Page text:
Liked by 1 person

    • Sorry I realized which book you are asking me about. We’re reading one from the 33 1/3 record series about the making of an album by different artists. Great writer named Amanda something who also writes for the New Yorker and Pitchfork I think.

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  2. Olive green was a popular colour for a whole generation of Mercedes’. The colour goes well with pink.

    My suits are covered in dust instead of plastic. And I have my winter coat and a duvet waiting for dry cleaners to reopen. As your post points out, it’s not an essential service.

    Liked by 2 people

    • I just put a new duvet on our bed! Serendipity. I like that you know that style of green I’m talking about. Imagine the scrutiny we got at the Moroccan border with Paris plates, a big long-haired Englishman, a red-headed American woman and her son, and a big Catalonian guy named Laurent. That took a while to get through.

      Liked by 1 person

      • I can sympathize with that. The only time I’ve had a problem with a border crossing was with a long-haired friend. The back seat never sat right again after the border cops had checked it for drugs.

        Liked by 2 people

  3. Thank you Bill.
    I’m sure that The Ghosts in the Closets of the world are flying freer today. To do my bit, I’m pulling a forty-one year old Peter G trench coat out of its clear plastic sarcophagus so it can come to Bendigo with me. There, once again, I can play at being Lieutenant Columbo.

    Liked by 2 people

    • Ha ha that’s superb David! Hi and thanks for that great bit, there. Beautiful! Hope you’re well and nice hearing from you my friend. Bill

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  4. Cheers Bill. At the end of one of the thought spurs that reading your piece created for me was the cry of cocatoos welcoming my wife on country; they seem to have adopted her to their totem.
    I somehow think that they’d welcome you too, at least on a pink moon.

    Liked by 1 person

  5. Any time a writer mentions a musician or an album, I immediately go listen to it. I’d never heard of Nick Drake, but I’m listening now. Thanks for the mention.

    Liked by 2 people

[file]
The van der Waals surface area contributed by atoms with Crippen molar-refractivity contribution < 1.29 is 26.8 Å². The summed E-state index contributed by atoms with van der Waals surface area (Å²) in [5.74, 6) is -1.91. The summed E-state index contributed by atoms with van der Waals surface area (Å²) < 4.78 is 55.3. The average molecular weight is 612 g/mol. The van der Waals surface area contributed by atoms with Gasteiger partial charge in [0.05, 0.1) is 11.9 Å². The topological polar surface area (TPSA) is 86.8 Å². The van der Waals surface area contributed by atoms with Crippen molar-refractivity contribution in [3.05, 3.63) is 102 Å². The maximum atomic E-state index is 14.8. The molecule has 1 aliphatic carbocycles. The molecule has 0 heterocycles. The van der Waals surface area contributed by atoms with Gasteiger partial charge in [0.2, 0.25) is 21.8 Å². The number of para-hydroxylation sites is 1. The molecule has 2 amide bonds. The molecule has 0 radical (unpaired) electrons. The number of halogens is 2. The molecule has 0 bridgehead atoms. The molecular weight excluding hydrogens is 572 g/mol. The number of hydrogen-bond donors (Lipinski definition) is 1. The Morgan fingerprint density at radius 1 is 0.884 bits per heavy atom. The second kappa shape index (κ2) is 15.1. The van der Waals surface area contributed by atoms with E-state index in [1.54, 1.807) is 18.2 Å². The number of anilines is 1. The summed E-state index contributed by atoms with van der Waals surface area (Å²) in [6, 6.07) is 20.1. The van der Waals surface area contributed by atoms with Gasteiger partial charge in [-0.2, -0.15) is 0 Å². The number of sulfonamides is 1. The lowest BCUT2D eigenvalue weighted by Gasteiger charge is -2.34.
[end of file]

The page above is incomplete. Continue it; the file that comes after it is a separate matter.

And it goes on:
6. Just sat down to finish the 33 1/3 book and was pleased to read this as an appetizer. A nice companion piece that sums up how many wrap up memories inside of music. No dry cleaner plastic required.

    Liked by 2 people

  7. Wonderful, Bill. So good I’m not going to try for a green Mercedes vs pink VW line.

    Liked by 2 people

  8. I just saw this post and altrockchick’s massive 2-parter on Nick Drake in my reader almost back to back, so I take that as a sign. I’m listening.

    Liked by 3 people

    • Best way to get to know him is listen to some of his songs! Hope you enjoy, buddy thanks for reading and be well. Bill

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      • Yessir, I was literally listening while writing. Heard of Nick Drake but never heard him. Liked what I heard. I was impressed by the recording quality, it seemed so rich for the time. Listening to the music, my mind went from early Tom Waits, to James Taylor, to 90s “emo”, and on to other places. Seemed like a man out of time, borrowing from those who came both before and after. Strange and surreal. Good stuff.

        Liked by 2 people

      • Great thoughts there. Funny because the book touches on some of those same artists you mention and how he was of the singer-songwriter ilk, or that’s how they were trying to slot him in and market him. Cool you’ve had a taste now. And the recording quality is quite stark and intimate isn’t it. Thanks for this!

        Liked by 1 person

  9. A fantastic piece weaved Bill on the Spanish border, pandemic and Nick Drake, taking us on an adventure through your powerful writing. Hope you are well.

    Liked by 2 people

  10. Never heard of Nike Drake, and the only Pink I listened to back in those days was Pink Floyd. Sounds like those old memories are as comfortable as old shoes.

    Liked by 2 people